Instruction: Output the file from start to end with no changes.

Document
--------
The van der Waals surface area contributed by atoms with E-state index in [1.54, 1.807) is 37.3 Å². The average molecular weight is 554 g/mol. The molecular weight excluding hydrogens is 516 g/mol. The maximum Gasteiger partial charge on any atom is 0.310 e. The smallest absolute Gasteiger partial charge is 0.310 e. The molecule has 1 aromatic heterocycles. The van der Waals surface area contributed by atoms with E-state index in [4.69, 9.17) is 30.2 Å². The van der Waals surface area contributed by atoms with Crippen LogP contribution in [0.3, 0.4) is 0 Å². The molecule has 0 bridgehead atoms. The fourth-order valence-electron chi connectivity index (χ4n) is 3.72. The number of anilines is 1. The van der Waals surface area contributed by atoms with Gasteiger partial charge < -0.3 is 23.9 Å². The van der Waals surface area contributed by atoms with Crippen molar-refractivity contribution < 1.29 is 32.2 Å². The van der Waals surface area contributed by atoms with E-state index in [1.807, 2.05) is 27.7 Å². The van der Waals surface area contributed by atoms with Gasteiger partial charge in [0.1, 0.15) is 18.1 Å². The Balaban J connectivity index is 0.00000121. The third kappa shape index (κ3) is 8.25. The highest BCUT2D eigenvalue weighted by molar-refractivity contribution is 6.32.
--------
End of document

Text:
The van der Waals surface area contributed by atoms with E-state index in [1.54, 1.807) is 37.3 Å². The average molecular weight is 554 g/mol. The molecular weight excluding hydrogens is 516 g/mol. The maximum Gasteiger partial charge on any atom is 0.310 e. The smallest absolute Gasteiger partial charge is 0.310 e. The molecule has 1 aromatic heterocycles. The van der Waals surface area contributed by atoms with E-state index in [4.69, 9.17) is 30.2 Å². The van der Waals surface area contributed by atoms with Crippen LogP contribution in [0.3, 0.4) is 0 Å². The molecule has 0 bridgehead atoms. The fourth-order valence-electron chi connectivity index (χ4n) is 3.72. The number of anilines is 1. The van der Waals surface area contributed by atoms with Gasteiger partial charge < -0.3 is 23.9 Å². The van der Waals surface area contributed by atoms with Crippen molar-refractivity contribution < 1.29 is 32.2 Å². The van der Waals surface area contributed by atoms with E-state index in [1.807, 2.05) is 27.7 Å². The van der Waals surface area contributed by atoms with Gasteiger partial charge in [0.1, 0.15) is 18.1 Å². The Balaban J connectivity index is 0.00000121. The third kappa shape index (κ3) is 8.25. The highest BCUT2D eigenvalue weighted by molar-refractivity contribution is 6.32.